Sulphur Bluff, Texas, USA
This is an excerpt from an article I found in a Memphis Magazine describing downtown Memphis in the 60's.
First to come was a collection of retailers, moving into storefronts along Madison that just a year before had housed a bicycle shop, insurance agencies, a drug store, and other ma-and-pa businesses. The first — and most memorable — shops in Overton Square were operated by John Simmons, a talented young man with a keen eye for what was new and avant-garde. "He was kind of 'in' with what was happening all over the city," says Saig.
"I had shops in Laurelwood and on Union Avenue," says Simmons, "and Ben Woodson called me and asked if I would move my Union Avenue shop to Overton Square. I said no, but if you will give me five leases on my terms, I will open five shops, and that's what I did."
Simmons brought to the Square such places as Sycamore (antiques and fine gifts), Forty Carrots (kitchen gadgets and a cooking school run by Frances Averitt), The Potting Shed (hand-crafted pottery), Little John's (cards and candles and "trendy things"), and Swings (contemporary furnishings, described by a reporter as a place "where you can outmod Joe Namath").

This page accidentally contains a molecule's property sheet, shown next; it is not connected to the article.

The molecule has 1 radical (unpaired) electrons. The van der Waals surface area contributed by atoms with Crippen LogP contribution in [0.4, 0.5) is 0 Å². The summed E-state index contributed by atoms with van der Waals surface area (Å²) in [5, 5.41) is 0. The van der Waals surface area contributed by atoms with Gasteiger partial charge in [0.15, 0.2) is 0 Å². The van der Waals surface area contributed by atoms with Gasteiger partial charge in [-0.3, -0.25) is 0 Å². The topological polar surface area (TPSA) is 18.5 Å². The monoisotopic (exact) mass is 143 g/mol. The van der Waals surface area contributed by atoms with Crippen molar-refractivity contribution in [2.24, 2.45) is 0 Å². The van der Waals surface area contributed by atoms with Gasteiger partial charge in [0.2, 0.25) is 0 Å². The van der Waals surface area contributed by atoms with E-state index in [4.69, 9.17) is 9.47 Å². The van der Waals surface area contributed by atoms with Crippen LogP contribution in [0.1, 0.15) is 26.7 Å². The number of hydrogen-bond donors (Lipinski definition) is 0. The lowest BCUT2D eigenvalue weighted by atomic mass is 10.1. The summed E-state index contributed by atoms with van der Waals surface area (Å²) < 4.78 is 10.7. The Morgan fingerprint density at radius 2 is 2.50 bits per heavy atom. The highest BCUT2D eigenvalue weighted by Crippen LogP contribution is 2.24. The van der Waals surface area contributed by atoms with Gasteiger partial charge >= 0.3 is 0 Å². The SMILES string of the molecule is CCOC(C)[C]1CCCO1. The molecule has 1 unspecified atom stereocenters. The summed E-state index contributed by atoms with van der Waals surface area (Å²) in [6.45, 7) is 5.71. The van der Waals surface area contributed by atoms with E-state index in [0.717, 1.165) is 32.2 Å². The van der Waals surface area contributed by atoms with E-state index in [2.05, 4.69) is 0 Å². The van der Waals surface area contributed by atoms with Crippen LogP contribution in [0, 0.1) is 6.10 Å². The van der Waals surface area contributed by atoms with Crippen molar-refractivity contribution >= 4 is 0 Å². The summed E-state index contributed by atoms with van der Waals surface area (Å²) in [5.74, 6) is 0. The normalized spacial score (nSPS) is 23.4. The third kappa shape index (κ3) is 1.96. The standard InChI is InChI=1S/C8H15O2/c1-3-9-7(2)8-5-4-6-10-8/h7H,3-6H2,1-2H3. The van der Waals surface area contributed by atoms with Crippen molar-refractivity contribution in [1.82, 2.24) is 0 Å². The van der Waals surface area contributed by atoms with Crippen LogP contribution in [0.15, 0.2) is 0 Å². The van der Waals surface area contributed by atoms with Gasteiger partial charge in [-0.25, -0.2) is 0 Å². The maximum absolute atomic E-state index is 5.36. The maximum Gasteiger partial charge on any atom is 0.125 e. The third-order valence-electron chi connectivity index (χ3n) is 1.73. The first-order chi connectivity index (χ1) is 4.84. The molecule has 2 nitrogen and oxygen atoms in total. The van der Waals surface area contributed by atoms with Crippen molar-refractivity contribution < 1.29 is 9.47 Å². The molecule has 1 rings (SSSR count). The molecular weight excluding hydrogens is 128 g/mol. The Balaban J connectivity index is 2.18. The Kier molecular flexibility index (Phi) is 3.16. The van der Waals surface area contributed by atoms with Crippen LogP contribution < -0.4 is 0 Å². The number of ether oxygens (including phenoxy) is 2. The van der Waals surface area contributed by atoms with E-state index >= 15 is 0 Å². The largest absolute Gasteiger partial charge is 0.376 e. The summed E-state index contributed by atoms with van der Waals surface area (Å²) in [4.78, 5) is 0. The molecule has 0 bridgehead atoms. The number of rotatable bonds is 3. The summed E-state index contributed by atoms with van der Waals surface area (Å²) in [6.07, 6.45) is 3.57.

Other merchants jumped aboard. "Right after it came out in the paper that we had signed five leases," says Simmons, "every other space was leased." Eventually, almost 40 different businesses would cram into Overton Square.
"John Simmons was one of the first people in town to have art shows," says Arthur. "He was the first to have shows for Mary Sims and Sophie Coors. And everybody would go crazy going to those, because back then young people had never really thought about buying art."
That John Simmons seems like an alright fella.
I just received word that I will be participating in the Marshall Handmade Market this November. This is my first craft show and I'm pretty pumped about it.
Newfangled is a curious word. It means attracted to novelty or something of the newest
kind (Webster). I chose it because I like how it looks and sounds, and it is not a word commonly
used in academia. The work I make has a novelty quality to it. I research historical and
contemporary trends in the art, craft, and regular worlds and sift through all of the information in
an effort to create work that is universal. I draw or paint representational imagery onto
functional, wheel-thrown pottery and the finished work takes a narrative or conceptual stance as
an object. Sometimes the subject of my imagery is simple like a landscape, a horse, or a person.
Other times the subject is more complex or cryptic; it can be concealed with abstraction or
changed with metaphor.
This thesis discusses the ideas and techniques I used in the studio to create the body of
work I call Newfangled.
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